You cannot always guarantee absolute confidentiality, however, and must inform participants of this. For example, you cannot control whether members of a focus group share others' information. Or, in the case of a participant complaint, the IRB may need to review data and possibly consult with appropriate University officials (e.g., University Legal counsel). You also must comply with applicable mandatory reporting laws, such as if a participant expresses the intent to harm self or others. Seattle University faculty and staff must also follow FAQ on Updated Title IX Guidance.
If you collect or transmit data online (e.g., online surveys, Zoom interviews, etc.), a low risk of a confidentiality breach exists. You can minimize this risk by encrypting data transmission. You also must store data securely to prevent, where possible, identification of individuals. Do not store materials on personal devices, even if password protected. Should you lose the device, unauthorized access risks disclosure and breaching confidentiality assurances. Additionally, (rarely) SU administration (or a faculty adviser, if applicable) may need to access your raw data. Thus, the SU IRB indicates storing all research data on SU-supported drives such as OneDrive or Teams.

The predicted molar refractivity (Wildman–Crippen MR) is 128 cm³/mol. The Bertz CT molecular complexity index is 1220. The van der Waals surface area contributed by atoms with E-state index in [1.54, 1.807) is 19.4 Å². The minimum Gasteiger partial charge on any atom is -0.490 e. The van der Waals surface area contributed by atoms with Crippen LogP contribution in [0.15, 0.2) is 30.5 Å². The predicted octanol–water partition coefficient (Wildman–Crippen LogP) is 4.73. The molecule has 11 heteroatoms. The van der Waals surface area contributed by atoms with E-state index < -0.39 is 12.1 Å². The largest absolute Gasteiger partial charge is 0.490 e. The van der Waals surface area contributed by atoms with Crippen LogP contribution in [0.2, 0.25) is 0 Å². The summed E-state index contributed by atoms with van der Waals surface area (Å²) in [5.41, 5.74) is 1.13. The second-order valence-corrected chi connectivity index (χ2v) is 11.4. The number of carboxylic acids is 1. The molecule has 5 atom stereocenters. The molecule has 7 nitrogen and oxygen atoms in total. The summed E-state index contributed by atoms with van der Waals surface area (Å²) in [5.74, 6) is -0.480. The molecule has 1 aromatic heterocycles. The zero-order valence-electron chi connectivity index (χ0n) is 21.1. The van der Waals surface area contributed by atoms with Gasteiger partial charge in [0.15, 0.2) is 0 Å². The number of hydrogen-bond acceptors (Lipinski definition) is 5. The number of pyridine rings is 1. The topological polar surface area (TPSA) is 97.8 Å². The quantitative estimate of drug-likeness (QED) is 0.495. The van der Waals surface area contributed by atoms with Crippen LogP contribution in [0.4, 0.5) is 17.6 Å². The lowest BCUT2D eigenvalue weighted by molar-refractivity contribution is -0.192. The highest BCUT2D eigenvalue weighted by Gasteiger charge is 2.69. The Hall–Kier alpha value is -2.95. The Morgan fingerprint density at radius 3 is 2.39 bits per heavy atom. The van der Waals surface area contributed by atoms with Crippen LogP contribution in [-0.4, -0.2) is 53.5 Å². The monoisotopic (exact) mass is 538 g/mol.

"Privacy" refers to an individual’s control over the extent, timing, and circumstances of sharing personal information (physical, behavioral, or intellectual). Privacy pertains to people whereas confidentiality pertains to data; privacy is a right that can be violated whereas confidentiality is an agreement that can be broken. You must protect participants’ privacy during study recruitment and data collection.
You may not collect data (words, behavioral observations) without permission, when an individual has an "expectation of privacy" (the reasonable expectation that no observation or recording is taking place). An individual would not have an expectation of privacy if engaging in loud conversations or actions on public transit; however, in a classroom or church setting, for example, a person would not expect someone to record notes for research purposes.